Unsuspected primary human immunodeficiency virus type 1 infection in seronegative emergency department patients

Stephen J. Clark, Gabor D. Kelen, Denis R. Henrard, Eric S. Daar, Steven Craig, George M. Shaw, Thomas C. Quinn

Research output: Contribution to journalArticlepeer-review

31 Scopus citations


To estimate the number of recently infected patients in the window period before human immunodeficiency virus type 1 (HIV-1) seroconversion among patients seeking medical care, randomly selected adults presenting to an inner city emergency department were tested for HIV1 antibody and p24 antigen. Of 2300 patients enrolled, 180 (7.8%; 95% confidence interval [CI]: 6.7%-8.9%) were Western blot (WB)-positive for HIV-1 antibodies. Of 2120 antibody-negative or WB-indeterminate patients, none of whom were identified on clinical grounds as having primary HIV-1 infection, 6 (0.28%; CI, 0.07%-0.51%) were p24 antigen-positive with serologies consistent with primary HIV-1 infection. Of these 6, 3 were seronegative even with third-generation antibody ELISA. HIV-1 infection in these 6 patients was further confirmed by polymerase chain reaction amplification of virion-associated RNA in serum demonstrating 104-105 virions/mL. With 40, 000 new HIV-1 infections in the United States annually, 750 persons with undiagnosed primary HIV-1 infections may seek primary health care in any given week in the United States. Testing for viral antibodies alone will fail to detect a large proportion of these persons. Thus, early identification by p24 antigen testing may be important to diagnose and treat symptomatic illness, implement public health and counseling measures, and arrange appropriate medical follow-up.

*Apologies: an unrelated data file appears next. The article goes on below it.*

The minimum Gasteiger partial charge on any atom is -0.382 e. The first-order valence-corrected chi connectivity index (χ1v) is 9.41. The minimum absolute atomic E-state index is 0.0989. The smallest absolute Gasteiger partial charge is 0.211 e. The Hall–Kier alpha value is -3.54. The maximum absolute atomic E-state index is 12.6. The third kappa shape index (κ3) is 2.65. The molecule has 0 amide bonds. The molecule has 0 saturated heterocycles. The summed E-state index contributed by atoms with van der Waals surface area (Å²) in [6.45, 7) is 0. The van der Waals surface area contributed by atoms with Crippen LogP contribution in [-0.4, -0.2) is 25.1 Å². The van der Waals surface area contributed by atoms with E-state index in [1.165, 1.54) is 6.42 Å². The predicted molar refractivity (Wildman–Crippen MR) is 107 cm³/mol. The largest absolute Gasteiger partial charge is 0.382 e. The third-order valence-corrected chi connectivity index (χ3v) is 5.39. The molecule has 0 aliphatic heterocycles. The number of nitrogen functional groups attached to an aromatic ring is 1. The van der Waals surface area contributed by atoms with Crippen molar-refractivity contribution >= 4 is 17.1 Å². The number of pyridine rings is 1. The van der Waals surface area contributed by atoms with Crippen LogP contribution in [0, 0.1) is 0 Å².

Original languageEnglish (US)
Pages (from-to)194-197
Number of pages4
JournalJournal of Infectious Diseases
Issue number1
StatePublished - Jul 1994

ASJC Scopus subject areas

  • Immunology and Allergy
  • Infectious Diseases


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